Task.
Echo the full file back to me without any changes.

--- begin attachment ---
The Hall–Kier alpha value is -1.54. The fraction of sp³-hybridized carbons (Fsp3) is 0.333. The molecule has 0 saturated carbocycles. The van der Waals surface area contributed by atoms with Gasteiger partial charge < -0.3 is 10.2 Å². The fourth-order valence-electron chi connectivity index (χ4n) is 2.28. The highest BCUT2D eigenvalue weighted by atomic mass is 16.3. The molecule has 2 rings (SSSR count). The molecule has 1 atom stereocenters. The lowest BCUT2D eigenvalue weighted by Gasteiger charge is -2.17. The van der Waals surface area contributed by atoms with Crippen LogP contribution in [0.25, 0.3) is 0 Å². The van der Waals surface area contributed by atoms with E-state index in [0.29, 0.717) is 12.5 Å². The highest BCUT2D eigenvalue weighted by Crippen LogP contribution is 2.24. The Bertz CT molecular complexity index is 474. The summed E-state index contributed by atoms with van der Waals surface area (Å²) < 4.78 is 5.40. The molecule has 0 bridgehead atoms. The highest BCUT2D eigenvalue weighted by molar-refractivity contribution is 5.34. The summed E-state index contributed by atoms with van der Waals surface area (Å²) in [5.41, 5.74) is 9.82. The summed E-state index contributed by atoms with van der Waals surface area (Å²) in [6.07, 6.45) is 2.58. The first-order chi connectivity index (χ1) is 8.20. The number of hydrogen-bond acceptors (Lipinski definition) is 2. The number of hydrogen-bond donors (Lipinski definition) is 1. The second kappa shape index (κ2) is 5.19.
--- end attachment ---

The Hall–Kier alpha value is -1.54. The fraction of sp³-hybridized carbons (Fsp3) is 0.333. The molecule has 0 saturated carbocycles. The van der Waals surface area contributed by atoms with Gasteiger partial charge < -0.3 is 10.2 Å². The fourth-order valence-electron chi connectivity index (χ4n) is 2.28. The highest BCUT2D eigenvalue weighted by atomic mass is 16.3. The molecule has 2 rings (SSSR count). The molecule has 1 atom stereocenters. The lowest BCUT2D eigenvalue weighted by Gasteiger charge is -2.17. The van der Waals surface area contributed by atoms with Crippen LogP contribution in [0.25, 0.3) is 0 Å². The van der Waals surface area contributed by atoms with E-state index in [0.29, 0.717) is 12.5 Å². The highest BCUT2D eigenvalue weighted by Crippen LogP contribution is 2.24. The Bertz CT molecular complexity index is 474. The summed E-state index contributed by atoms with van der Waals surface area (Å²) < 4.78 is 5.40. The molecule has 0 bridgehead atoms. The highest BCUT2D eigenvalue weighted by molar-refractivity contribution is 5.34. The summed E-state index contributed by atoms with van der Waals surface area (Å²) in [5.41, 5.74) is 9.82. The summed E-state index contributed by atoms with van der Waals surface area (Å²) in [6.07, 6.45) is 2.58. The first-order chi connectivity index (χ1) is 8.20. The number of hydrogen-bond acceptors (Lipinski definition) is 2. The number of hydrogen-bond donors (Lipinski definition) is 1. The second kappa shape index (κ2) is 5.19.